Aix magic gets off to a slow start

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The Provençal mornings are as sultry as ever. The afternoon light matches the seductive warmth Cézanne captured in paint, an impression confirmed by the exhibition of his work currently adorning Aix’s art museum. And the streets of this sunblest town are an invitation to hedonism. But the evenings? Aix in July is usually strong there, too. Its music and opera festival has been charming visitors for 60 years and, with a new covered theatre under construction, clearly plans to continue attracting an inter-national audience. Everything is within walking distance and the gastronomie is healthier than in Paris. Aix is the ideal festival town.

But the magic has faltered as the curtain has opened on one lacklustre show after another. Simon Rattle’s laboured Rheingold was followed by an execrable Zauberflöte and an amateurish adaptation of Offenbach’s La Périchole. Aix usually does better than this, and Sté-phane Lissner deserved a happier send-off for his last summer as festival director. A decade ago Lissner, 53, resurrected Aix’s annual culture binge, re-establishing it as a place where young artists could learn from old and connoisseurs could be guaranteed festive fare. Lissner is one of nature’s facilitators, creating an environment where great personalities in music and theatre feel free to express themselves.

He is now installed as the new general manager of La Scala, Milan – compared to which Aix will seem like an interlude in paradise. Some of this summer’s other shows, including a Boulez triple bill of stage works by Schoenberg, Stravinsky and Falla, may obliterate the memory of opening week. But Die Zauberflöte and Histoire vrai de la Périchole have left a bad taste.

For Mozart Lissner invited the internationally re-nowned Polish theatre director Krystian Lupa to stage his first opera. A tie-up with the Vienna festival, where Lissner organises the music programme, enabled the production to be run in before Aix. But Die Zauberflöte is a minefield even for experienced directors. Lupa waxed lyrical in a programme interview about Papageno’s “language of sympathy and humour” in polar opposite to Tamino’s “lessons of moral philosophy”. But on stage he was lost. A director who puts the three boys in drag, swamps the music with electronic overlays and robs the opera of humour does not deserve a second chance.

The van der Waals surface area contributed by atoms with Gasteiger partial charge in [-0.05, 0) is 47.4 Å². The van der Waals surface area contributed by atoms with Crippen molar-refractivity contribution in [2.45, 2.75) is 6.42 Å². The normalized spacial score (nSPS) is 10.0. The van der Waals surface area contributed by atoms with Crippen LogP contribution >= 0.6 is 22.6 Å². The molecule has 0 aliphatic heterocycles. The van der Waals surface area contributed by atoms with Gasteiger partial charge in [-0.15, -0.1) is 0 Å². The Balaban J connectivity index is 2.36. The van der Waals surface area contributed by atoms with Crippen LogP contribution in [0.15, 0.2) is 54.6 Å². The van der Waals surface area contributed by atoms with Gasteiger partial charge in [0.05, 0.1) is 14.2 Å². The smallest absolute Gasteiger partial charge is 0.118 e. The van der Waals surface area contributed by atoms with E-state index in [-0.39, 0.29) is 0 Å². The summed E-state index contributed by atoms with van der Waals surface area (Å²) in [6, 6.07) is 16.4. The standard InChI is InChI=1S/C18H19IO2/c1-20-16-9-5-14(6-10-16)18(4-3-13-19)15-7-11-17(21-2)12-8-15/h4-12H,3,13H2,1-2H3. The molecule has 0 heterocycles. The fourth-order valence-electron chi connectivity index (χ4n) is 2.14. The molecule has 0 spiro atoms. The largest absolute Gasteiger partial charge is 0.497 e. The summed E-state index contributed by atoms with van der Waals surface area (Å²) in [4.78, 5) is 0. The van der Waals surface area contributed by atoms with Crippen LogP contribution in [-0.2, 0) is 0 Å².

The same could not be said of Pavol Breslik’s Tamino, Günther Groissböck’s Sarastro and Adrian Eröd’s Papageno, all promising young singers. Casting was otherwise below festival standard and the conducting was dire. What on earth has happened to Daniel Harding? His mannered, miniaturist reading drained all life out of the music. He fusses over style while ignoring substance. Here is a young man in too much of a hurry. I blame his agent, Askonas Holt, for over-promoting him. Holt, which also manages Rattle, thought it was getting a Simon Mark Two. Instead Harding is heading for burn-out. Rather than consorting with the inter-national elite, he should have spent his 20s in the sticks, hammering away at the symphonic/operatic coalface and making an investment for life.

About Histoire vrai de la Périchole, a Julie Brochen concoction performed by 16 actors and three instrumentalists, the less said the better. Barring a few poorly croaked songs interpolated into 2½ hours of excruciating dialogue and mime, the show had nothing to do with Offenbach. It was more an absurd improvisation, supposedly focusing on the true story of the Peruvian street-singer who inspired Offenbach and his librettists. I can’t remember when I last had to sit through something so self-indulgent.

I doubt if Lissner will make the same mistakes at La Scala, which badly needs his enthusiasm and political skills. His seat at Aix will be filled by the highly intelligent Bernard Foccroulle, formerly of the Monnaie in Brussels, who has inherited more than he might have liked (The Ring, more Harding). He promises greater emphasis on the baroque, including Rameau. That reads more like a true Aix menu.

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